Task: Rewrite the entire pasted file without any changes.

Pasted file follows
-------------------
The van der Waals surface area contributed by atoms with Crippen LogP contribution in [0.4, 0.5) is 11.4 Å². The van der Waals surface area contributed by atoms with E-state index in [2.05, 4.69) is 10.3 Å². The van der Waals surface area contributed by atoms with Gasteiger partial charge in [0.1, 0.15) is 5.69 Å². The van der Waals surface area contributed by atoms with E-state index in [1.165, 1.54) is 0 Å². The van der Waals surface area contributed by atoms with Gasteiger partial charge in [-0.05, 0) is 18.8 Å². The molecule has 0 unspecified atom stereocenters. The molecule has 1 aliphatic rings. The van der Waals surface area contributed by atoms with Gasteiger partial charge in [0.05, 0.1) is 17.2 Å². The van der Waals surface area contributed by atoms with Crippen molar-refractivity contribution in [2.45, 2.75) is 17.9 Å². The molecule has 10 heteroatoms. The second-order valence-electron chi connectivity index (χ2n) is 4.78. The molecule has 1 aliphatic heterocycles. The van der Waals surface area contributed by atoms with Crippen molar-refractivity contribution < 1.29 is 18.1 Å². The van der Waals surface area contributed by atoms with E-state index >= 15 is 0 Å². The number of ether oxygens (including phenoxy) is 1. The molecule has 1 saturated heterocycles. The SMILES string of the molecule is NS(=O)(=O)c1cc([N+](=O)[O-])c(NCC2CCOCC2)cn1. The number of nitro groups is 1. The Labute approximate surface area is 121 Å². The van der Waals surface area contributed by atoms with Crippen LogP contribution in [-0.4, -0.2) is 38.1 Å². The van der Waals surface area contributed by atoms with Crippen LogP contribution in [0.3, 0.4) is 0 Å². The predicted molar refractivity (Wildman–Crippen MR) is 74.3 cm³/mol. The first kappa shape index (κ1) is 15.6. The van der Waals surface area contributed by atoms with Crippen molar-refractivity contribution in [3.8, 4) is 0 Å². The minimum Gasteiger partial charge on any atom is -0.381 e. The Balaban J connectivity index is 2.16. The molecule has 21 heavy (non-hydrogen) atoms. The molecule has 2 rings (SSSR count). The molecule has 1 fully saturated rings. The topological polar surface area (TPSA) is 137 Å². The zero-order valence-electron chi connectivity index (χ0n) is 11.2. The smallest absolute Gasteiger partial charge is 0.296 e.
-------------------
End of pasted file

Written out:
The van der Waals surface area contributed by atoms with Crippen LogP contribution in [0.4, 0.5) is 11.4 Å². The van der Waals surface area contributed by atoms with E-state index in [2.05, 4.69) is 10.3 Å². The van der Waals surface area contributed by atoms with Gasteiger partial charge in [0.1, 0.15) is 5.69 Å². The van der Waals surface area contributed by atoms with E-state index in [1.165, 1.54) is 0 Å². The van der Waals surface area contributed by atoms with Gasteiger partial charge in [-0.05, 0) is 18.8 Å². The molecule has 0 unspecified atom stereocenters. The molecule has 1 aliphatic rings. The van der Waals surface area contributed by atoms with Gasteiger partial charge in [0.05, 0.1) is 17.2 Å². The van der Waals surface area contributed by atoms with Crippen molar-refractivity contribution in [2.45, 2.75) is 17.9 Å². The molecule has 10 heteroatoms. The second-order valence-electron chi connectivity index (χ2n) is 4.78. The molecule has 1 aliphatic heterocycles. The van der Waals surface area contributed by atoms with Crippen molar-refractivity contribution < 1.29 is 18.1 Å². The van der Waals surface area contributed by atoms with E-state index >= 15 is 0 Å². The number of ether oxygens (including phenoxy) is 1. The molecule has 1 saturated heterocycles. The SMILES string of the molecule is NS(=O)(=O)c1cc([N+](=O)[O-])c(NCC2CCOCC2)cn1. The number of nitro groups is 1. The Labute approximate surface area is 121 Å². The van der Waals surface area contributed by atoms with Crippen LogP contribution in [-0.4, -0.2) is 38.1 Å². The van der Waals surface area contributed by atoms with Crippen LogP contribution in [0.3, 0.4) is 0 Å². The predicted molar refractivity (Wildman–Crippen MR) is 74.3 cm³/mol. The first kappa shape index (κ1) is 15.6. The van der Waals surface area contributed by atoms with Crippen molar-refractivity contribution in [3.8, 4) is 0 Å². The minimum Gasteiger partial charge on any atom is -0.381 e. The Balaban J connectivity index is 2.16. The molecule has 21 heavy (non-hydrogen) atoms. The molecule has 2 rings (SSSR count). The molecule has 1 fully saturated rings. The topological polar surface area (TPSA) is 137 Å². The zero-order valence-electron chi connectivity index (χ0n) is 11.2. The smallest absolute Gasteiger partial charge is 0.296 e.